because okay, madeline miller’s writing is beautiful, and poetic at times, when it needs to be. patroclus really admires achilles, like really admires him, and it’s cute and it’s heartbreaking. i remember this one sentence where patroclus goes, “he smiled, and his face was like the sun,” and that was when i fell in love there was no going back that was when it all started
like oh my god and the ending the ending i didn’t cry because my heart was just wrung out and set out to dry and also i was in school but god damn that was a sad ending and like i’m so glad they reunited in the afterlife
and the trojan war i definitely need to find out more about that i think greece is my new History Thing (i go through History Things depending on what i am currently interested in)

it was really really good and beautiful and simple and heartwrenching and agonizing but i loved it. i loved it a lot. it’s going next to the book thief and the fault in our stars when it comes to my favorite books - which incidentally all have a relationship which turns really close (but not necessarily romantic in the case of the book thief) and then one person dies (and in the case of the fault in our stars they know that he’s going to die i’m a masochist)

hm okay the characters i really liked how patroclus was portrayed as usually looking in and i haven’t read the iliad once again and i will get on that shit but yes i really liked patroclus and the character development and i want to hug him. achilles, oh god, it became heartbreaking towards the end and also Out Of Character is a Big Deal according to tv tropes but yes that made me v sad

the relationship between achilles and patroclus was good too. patroclus did a lot of the outwards admiring, but that was probably because we were in patroclus’ head most of the time. it’s clear that achilles did love patroclus a lot as well. i liked patroclus and briseis as well, they had a cute friendship!!!

and you know how it ends, even if you haven’t read the iliad you will know how it ends and it still makes you cry a lot so good job madeline miller. like especially towards the end. and the narration got a little bit weird because you know patroclus was dead and it seemed sort of the book thief death narrates-esque, and i wish that they got to meet at the end and we got to see it instead of an odd third-person in italics, but i did like the ending a lot ( )
  jwmchen | Nov 4, 2017 |
When unremarkable, ten-year-old prince Patroclus unintentionally kills another boy following an argument, he is exiled from family and kingdom to Phthia, where he fosters with King Peleus. Over the years he and Peleus' son Prince Achilles, both of an age, form a close friendship. Achilles is the star, a confident warrior with seemingly supernatural abilities (no surprise, as his mother is the water goddess Thetis), while Patroclus is the commensurate sidekick, of no great martial skill but humble, compassionate and loyal. When the Trojan War beckons and prophesy threatens, both young men are resigned to their duty as Greeks.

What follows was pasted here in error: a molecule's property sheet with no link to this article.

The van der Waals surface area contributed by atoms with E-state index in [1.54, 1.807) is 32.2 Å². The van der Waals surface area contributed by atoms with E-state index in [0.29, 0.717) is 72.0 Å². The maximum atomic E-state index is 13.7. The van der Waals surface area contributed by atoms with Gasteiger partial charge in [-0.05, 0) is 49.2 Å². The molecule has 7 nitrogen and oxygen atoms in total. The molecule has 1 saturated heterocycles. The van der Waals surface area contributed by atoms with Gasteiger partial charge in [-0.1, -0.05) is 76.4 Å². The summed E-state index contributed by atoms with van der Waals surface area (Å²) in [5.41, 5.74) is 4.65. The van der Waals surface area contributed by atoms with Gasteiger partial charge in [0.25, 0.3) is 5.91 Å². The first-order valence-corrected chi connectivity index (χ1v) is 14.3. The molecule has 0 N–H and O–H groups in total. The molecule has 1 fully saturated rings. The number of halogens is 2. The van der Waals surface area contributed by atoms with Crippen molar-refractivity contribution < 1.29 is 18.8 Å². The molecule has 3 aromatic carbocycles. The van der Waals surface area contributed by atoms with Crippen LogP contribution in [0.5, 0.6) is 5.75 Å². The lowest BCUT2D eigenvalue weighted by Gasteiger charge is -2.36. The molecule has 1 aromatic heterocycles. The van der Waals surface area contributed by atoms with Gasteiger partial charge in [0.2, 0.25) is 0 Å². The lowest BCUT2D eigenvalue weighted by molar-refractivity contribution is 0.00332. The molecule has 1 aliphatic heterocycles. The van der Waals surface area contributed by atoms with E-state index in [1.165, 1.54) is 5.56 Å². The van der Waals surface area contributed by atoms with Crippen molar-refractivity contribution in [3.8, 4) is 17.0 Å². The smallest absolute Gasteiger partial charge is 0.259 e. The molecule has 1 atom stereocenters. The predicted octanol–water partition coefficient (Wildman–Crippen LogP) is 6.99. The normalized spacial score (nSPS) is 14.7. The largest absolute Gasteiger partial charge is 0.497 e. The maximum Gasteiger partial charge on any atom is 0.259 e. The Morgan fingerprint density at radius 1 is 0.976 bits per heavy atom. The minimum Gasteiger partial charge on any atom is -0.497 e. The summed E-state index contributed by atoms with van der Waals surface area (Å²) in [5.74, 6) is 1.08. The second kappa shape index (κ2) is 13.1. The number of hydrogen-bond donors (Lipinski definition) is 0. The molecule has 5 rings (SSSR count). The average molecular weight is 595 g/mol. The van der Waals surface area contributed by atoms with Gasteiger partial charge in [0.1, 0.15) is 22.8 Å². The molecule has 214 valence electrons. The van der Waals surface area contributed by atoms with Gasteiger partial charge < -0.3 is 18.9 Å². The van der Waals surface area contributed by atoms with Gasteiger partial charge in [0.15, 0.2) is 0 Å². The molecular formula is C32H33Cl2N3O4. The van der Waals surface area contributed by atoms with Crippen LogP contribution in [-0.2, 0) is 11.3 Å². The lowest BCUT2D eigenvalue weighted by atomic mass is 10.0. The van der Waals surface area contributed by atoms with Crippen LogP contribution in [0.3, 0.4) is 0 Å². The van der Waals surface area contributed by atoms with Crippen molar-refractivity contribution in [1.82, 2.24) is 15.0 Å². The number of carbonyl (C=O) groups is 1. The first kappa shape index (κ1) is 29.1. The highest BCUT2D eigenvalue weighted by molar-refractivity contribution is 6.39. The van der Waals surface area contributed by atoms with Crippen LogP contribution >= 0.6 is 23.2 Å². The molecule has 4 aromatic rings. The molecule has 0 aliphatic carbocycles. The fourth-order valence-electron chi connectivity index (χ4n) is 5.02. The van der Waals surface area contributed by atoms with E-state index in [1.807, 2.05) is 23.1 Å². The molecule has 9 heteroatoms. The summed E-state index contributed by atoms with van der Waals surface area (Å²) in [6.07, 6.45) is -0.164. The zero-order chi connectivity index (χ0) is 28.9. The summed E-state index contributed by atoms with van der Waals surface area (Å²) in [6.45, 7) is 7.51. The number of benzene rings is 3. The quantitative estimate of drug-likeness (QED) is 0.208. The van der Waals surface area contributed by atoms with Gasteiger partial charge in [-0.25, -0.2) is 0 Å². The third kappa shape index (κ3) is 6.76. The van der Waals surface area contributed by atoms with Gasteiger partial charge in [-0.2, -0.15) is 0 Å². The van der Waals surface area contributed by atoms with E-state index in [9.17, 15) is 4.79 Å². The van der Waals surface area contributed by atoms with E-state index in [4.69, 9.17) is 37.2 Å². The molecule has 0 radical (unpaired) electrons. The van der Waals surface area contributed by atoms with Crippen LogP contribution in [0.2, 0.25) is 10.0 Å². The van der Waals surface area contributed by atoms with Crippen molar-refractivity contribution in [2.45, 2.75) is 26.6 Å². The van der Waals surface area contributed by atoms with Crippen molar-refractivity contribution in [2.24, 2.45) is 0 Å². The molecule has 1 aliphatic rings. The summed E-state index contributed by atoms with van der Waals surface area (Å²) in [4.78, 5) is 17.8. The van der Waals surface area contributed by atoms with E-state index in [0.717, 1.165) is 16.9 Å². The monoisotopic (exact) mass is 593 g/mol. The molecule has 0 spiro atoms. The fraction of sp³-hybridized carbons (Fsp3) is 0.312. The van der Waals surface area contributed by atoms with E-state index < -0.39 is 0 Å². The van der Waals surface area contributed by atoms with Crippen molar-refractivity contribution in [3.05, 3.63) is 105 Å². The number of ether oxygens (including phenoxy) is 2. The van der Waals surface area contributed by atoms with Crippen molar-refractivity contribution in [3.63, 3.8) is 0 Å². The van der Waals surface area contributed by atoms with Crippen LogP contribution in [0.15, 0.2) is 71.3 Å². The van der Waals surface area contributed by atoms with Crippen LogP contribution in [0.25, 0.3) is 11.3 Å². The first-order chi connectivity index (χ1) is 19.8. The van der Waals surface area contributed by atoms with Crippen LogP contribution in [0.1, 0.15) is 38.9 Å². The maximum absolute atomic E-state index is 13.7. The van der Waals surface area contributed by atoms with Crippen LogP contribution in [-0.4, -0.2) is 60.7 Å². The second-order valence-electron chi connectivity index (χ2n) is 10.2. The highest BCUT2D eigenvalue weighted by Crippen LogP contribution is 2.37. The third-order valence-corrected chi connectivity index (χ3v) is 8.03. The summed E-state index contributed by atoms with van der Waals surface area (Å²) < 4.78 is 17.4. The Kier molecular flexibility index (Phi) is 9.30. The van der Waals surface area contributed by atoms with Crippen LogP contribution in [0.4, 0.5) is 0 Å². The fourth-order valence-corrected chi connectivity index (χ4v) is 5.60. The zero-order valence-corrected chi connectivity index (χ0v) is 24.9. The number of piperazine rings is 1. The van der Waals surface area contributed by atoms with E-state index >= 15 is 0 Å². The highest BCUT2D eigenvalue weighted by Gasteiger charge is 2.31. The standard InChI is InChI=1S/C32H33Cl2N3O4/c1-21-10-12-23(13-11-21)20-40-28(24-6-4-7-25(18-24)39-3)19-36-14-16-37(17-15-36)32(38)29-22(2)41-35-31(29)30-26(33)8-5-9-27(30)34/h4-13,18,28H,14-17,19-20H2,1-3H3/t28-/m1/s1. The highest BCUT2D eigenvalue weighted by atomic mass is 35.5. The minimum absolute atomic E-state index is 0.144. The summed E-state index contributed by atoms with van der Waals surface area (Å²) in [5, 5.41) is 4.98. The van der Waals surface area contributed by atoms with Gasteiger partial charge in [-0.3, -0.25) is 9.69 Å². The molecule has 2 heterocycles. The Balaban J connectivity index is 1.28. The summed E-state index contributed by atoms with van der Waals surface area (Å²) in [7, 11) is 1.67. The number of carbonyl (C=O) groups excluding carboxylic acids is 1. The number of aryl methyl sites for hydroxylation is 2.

This was a beautiful, vivid, tragic tale, fleshing out more fully a relationship given only brief mention in The Iliad. Surprisingly (and yet, unsurprisingly), mythology taught in grade school is sanitized. I was completely unaware that many classical sources from antiquity regarded Achilles and Patroclus' relationship as a romantic one. I found it meaningful and refreshing, if heartbreaking. ( )
1 vote ryner | Sep 26, 2017 |
Showing 1-5 of 177 (next | show all)
That The Song of Achilles offers a different take on the epic story of Achilles and the Trojan War is not, in itself, anything particularly out of the ordinary. People have been putting their own spins on The Iliad from the instant Homer finished reciting it. What's startling about this sharply written, cleverly re-imagined, enormously promising debut novel from Madeline Miller is how fresh and moving her take on the tale is — how she has managed to bring Achilles and his companion Patroclus to life in our time without removing them from their own.
added by Shortride | editUSA Today, Robert Bianco (Mar 12, 2012)
 
But in the case of Miller, who earned undergraduate and graduate degrees in classics at Brown, the epic reach exceeds her technical grasp. The result is a book that has the head of a young adult novel, the body of the “Iliad” and the hindquarters of Barbara Cartland.
 

» Add other authors (1 possible)

Author nameRoleType of authorWork?Status
Miller, Madelineprimary authorall editionsconfirmed
Douglas, FrazerNarratorsecondary authorsome editionsconfirmed
Saltzman, AllisonCover designersecondary authorsome editionsconfirmed
Thorpe, DavidReadersecondary authorsome editionsconfirmed
Windgassen, MichaelTranslatorsecondary authorsome editionsconfirmed

Is a retelling of

You must log in to edit Common Knowledge data.
For more help see the Common Knowledge help page.
Series (with order)
Canonical title
Original title
Alternative titles
Original publication date
People/Characters
Important places
Important events
Related movies
Awards and honors
Epigraph
Dedication
To my mother Madeline, and Nathaniel
First words
My father was a king and the son of kings.
Quotations
Last words
(Click to show. Warning: May contain spoilers.)
Disambiguation notice
Publisher's editors
Blurbers
Publisher series
Original language

References to this work on external resources.

Wikipedia in English

None

Book description
Haiku summary
Short introduction

To the classic Iliad

With misplaced passion.

(legallypuzzled)

No descriptions found.

Patroclus, an awkward young prince, follows Achilles into war, little knowing that the years that follow will test everything they have learned, everything they hold dear. And that, before he is ready, he will be forced to surrender his friend to the hands of Fate. Set during the Trojan War.… (more)

» see all 6 descriptions

Quick Links

Swap Ebooks Audio
8 avail.
481 wanted

Popular covers

Rating

Average: (4.11)
0.5
1 5
1.5 1
2 19
2.5 13
3 87
3.5 54
4 241
4.5 77
5 233

Is this you?

Become a LibraryThing Author.

 

About | Contact | Privacy/Terms | Help/FAQs | Blog | Store | APIs | TinyCat | Legacy Libraries | Early Reviewers | Common Knowledge | 119,449,020 books! | Top bar: Always visible